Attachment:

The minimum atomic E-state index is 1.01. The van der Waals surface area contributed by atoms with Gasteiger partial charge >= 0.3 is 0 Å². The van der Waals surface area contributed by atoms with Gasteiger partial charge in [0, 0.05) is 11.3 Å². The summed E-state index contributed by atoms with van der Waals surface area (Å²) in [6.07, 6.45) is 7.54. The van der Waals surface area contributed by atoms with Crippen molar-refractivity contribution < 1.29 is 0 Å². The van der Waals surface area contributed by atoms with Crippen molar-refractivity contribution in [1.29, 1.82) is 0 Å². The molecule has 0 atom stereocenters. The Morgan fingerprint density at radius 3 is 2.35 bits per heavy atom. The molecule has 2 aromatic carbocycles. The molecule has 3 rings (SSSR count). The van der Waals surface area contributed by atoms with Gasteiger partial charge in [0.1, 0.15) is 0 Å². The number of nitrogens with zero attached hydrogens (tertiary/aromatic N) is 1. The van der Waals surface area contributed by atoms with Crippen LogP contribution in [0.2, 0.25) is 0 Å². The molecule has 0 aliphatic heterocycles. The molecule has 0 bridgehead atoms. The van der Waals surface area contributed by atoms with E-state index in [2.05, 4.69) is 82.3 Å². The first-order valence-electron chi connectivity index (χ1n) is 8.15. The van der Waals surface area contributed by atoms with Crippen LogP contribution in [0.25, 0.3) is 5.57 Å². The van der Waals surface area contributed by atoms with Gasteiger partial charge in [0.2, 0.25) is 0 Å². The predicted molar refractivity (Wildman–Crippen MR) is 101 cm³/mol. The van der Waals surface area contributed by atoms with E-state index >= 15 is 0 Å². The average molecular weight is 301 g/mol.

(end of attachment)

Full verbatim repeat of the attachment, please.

The minimum atomic E-state index is 1.01. The van der Waals surface area contributed by atoms with Gasteiger partial charge >= 0.3 is 0 Å². The van der Waals surface area contributed by atoms with Gasteiger partial charge in [0, 0.05) is 11.3 Å². The summed E-state index contributed by atoms with van der Waals surface area (Å²) in [6.07, 6.45) is 7.54. The van der Waals surface area contributed by atoms with Crippen molar-refractivity contribution < 1.29 is 0 Å². The van der Waals surface area contributed by atoms with Crippen molar-refractivity contribution in [1.29, 1.82) is 0 Å². The molecule has 0 atom stereocenters. The Morgan fingerprint density at radius 3 is 2.35 bits per heavy atom. The molecule has 2 aromatic carbocycles. The molecule has 3 rings (SSSR count). The van der Waals surface area contributed by atoms with Gasteiger partial charge in [0.1, 0.15) is 0 Å². The number of nitrogens with zero attached hydrogens (tertiary/aromatic N) is 1. The van der Waals surface area contributed by atoms with Crippen LogP contribution in [0.2, 0.25) is 0 Å². The molecule has 0 aliphatic heterocycles. The molecule has 0 bridgehead atoms. The van der Waals surface area contributed by atoms with E-state index in [2.05, 4.69) is 82.3 Å². The first-order valence-electron chi connectivity index (χ1n) is 8.15. The van der Waals surface area contributed by atoms with Crippen LogP contribution in [0.25, 0.3) is 5.57 Å². The van der Waals surface area contributed by atoms with Gasteiger partial charge in [0.2, 0.25) is 0 Å². The predicted molar refractivity (Wildman–Crippen MR) is 101 cm³/mol. The van der Waals surface area contributed by atoms with E-state index >= 15 is 0 Å². The average molecular weight is 301 g/mol.